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Biochim Biophys Acta. 2007 Aug;1772(8):813-21. Epub 2007 Apr 3.

TRPM6 and TRPM7--Gatekeepers of human magnesium metabolism.

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University Children's Hospital, Philipps-University, Deutschhausstr. 12, 35037 Marburg, Germany.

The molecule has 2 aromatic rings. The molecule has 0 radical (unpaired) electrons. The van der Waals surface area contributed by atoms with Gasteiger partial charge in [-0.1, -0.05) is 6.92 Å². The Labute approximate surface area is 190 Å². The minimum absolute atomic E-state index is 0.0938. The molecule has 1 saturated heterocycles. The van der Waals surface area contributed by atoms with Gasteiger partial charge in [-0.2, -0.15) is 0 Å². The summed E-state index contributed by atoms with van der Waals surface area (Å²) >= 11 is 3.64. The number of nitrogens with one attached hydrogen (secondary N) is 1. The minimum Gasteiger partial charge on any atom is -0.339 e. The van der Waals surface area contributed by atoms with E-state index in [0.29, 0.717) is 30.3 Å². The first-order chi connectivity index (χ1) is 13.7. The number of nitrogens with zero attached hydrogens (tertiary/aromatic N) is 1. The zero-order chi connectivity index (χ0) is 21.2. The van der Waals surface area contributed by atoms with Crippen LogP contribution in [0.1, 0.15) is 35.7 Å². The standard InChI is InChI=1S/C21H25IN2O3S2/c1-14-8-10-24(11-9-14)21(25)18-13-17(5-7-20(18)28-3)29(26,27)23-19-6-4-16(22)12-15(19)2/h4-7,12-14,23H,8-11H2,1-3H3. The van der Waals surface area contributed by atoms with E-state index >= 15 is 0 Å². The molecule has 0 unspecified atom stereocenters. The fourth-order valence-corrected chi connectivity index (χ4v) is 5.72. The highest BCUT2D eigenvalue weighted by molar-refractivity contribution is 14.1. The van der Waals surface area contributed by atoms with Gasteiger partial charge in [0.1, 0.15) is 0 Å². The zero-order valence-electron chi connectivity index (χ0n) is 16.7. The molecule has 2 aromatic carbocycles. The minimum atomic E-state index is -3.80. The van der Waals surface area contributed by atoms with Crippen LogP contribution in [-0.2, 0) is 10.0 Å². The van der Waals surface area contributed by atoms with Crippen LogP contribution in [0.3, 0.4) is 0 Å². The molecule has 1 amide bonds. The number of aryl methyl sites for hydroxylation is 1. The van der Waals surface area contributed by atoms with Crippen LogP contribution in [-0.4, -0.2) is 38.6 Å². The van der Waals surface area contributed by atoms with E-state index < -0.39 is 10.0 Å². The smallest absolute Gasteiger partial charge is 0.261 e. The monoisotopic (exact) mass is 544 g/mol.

Human magnesium homeostasis primarily depends on the balance between intestinal absorption and renal excretion. Magnesium transport processes in both organ systems - next to passive paracellular magnesium flux - involve active transcellular magnesium transport consisting of an apical uptake into the epithelial cell and a basolateral extrusion into the interstitium. Whereas the mechanism of basolateral magnesium extrusion remains unknown, recent molecular genetic studies in patients with hereditary hypomagnesemia helped gain insight into the molecular nature of apical magnesium entry into intestinal brush border and renal tubular epithelial cells. Patients with Hypomagnesemia with Secondary Hypocalcemia (HSH), a primary defect in intestinal magnesium absorption, were found to carry mutations in TRPM6, a member of the melastatin-related subfamily of transient receptor potential (TRP) ion channels. Before, a close homologue of TRPM6, TRPM7, had been characterized as a magnesium and calcium permeable ion channel vital for cellular magnesium homeostasis. Both proteins share the unique feature of an ion channel fused to a kinase domain with homology to the family of atypical alpha kinases. The aim of this review is to summarize the data emerging from clinical and molecular genetic studies as well as from electrophysiologic and biochemical studies on these fascinating two new proteins and their role in human magnesium metabolism.

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